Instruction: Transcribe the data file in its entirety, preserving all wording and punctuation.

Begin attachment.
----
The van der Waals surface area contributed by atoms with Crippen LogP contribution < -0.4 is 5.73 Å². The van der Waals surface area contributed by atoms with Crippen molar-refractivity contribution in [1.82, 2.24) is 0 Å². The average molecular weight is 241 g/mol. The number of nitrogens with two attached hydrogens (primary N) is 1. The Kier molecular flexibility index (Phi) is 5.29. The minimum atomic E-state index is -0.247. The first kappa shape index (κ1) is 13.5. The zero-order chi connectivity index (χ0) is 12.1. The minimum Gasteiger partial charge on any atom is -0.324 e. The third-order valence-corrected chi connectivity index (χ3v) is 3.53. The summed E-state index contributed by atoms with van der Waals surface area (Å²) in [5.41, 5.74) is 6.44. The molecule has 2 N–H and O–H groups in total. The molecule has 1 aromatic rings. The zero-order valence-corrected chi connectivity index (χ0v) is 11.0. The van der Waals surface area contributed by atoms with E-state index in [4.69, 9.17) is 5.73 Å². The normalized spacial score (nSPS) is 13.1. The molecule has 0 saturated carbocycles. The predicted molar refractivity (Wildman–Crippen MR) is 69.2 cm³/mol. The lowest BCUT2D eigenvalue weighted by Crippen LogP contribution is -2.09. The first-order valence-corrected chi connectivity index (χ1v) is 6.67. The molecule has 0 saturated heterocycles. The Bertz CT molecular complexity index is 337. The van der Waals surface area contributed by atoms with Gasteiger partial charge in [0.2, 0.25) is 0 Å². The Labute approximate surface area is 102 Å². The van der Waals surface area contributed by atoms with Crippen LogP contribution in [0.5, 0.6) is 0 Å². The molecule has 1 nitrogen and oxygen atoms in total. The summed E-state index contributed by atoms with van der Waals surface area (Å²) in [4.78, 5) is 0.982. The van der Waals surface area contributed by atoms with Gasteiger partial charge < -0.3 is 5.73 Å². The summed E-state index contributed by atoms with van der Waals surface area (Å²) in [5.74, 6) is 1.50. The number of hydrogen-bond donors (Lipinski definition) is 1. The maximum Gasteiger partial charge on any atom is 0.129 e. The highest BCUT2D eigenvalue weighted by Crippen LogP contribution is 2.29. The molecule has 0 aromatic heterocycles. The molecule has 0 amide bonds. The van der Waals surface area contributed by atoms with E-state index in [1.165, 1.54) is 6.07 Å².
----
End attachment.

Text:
The van der Waals surface area contributed by atoms with Crippen LogP contribution < -0.4 is 5.73 Å². The van der Waals surface area contributed by atoms with Crippen molar-refractivity contribution in [1.82, 2.24) is 0 Å². The average molecular weight is 241 g/mol. The number of nitrogens with two attached hydrogens (primary N) is 1. The Kier molecular flexibility index (Phi) is 5.29. The minimum atomic E-state index is -0.247. The first kappa shape index (κ1) is 13.5. The zero-order chi connectivity index (χ0) is 12.1. The minimum Gasteiger partial charge on any atom is -0.324 e. The third-order valence-corrected chi connectivity index (χ3v) is 3.53. The summed E-state index contributed by atoms with van der Waals surface area (Å²) in [5.41, 5.74) is 6.44. The molecule has 2 N–H and O–H groups in total. The molecule has 1 aromatic rings. The zero-order valence-corrected chi connectivity index (χ0v) is 11.0. The van der Waals surface area contributed by atoms with E-state index in [4.69, 9.17) is 5.73 Å². The normalized spacial score (nSPS) is 13.1. The molecule has 0 saturated carbocycles. The predicted molar refractivity (Wildman–Crippen MR) is 69.2 cm³/mol. The lowest BCUT2D eigenvalue weighted by Crippen LogP contribution is -2.09. The first-order valence-corrected chi connectivity index (χ1v) is 6.67. The molecule has 0 saturated heterocycles. The Bertz CT molecular complexity index is 337. The van der Waals surface area contributed by atoms with Gasteiger partial charge in [0.2, 0.25) is 0 Å². The Labute approximate surface area is 102 Å². The van der Waals surface area contributed by atoms with Crippen LogP contribution in [0.5, 0.6) is 0 Å². The molecule has 1 nitrogen and oxygen atoms in total. The summed E-state index contributed by atoms with van der Waals surface area (Å²) in [4.78, 5) is 0.982. The van der Waals surface area contributed by atoms with Gasteiger partial charge < -0.3 is 5.73 Å². The summed E-state index contributed by atoms with van der Waals surface area (Å²) in [5.74, 6) is 1.50. The number of hydrogen-bond donors (Lipinski definition) is 1. The maximum Gasteiger partial charge on any atom is 0.129 e. The highest BCUT2D eigenvalue weighted by Crippen LogP contribution is 2.29. The molecule has 0 aromatic heterocycles. The molecule has 0 amide bonds. The van der Waals surface area contributed by atoms with E-state index in [1.165, 1.54) is 6.07 Å².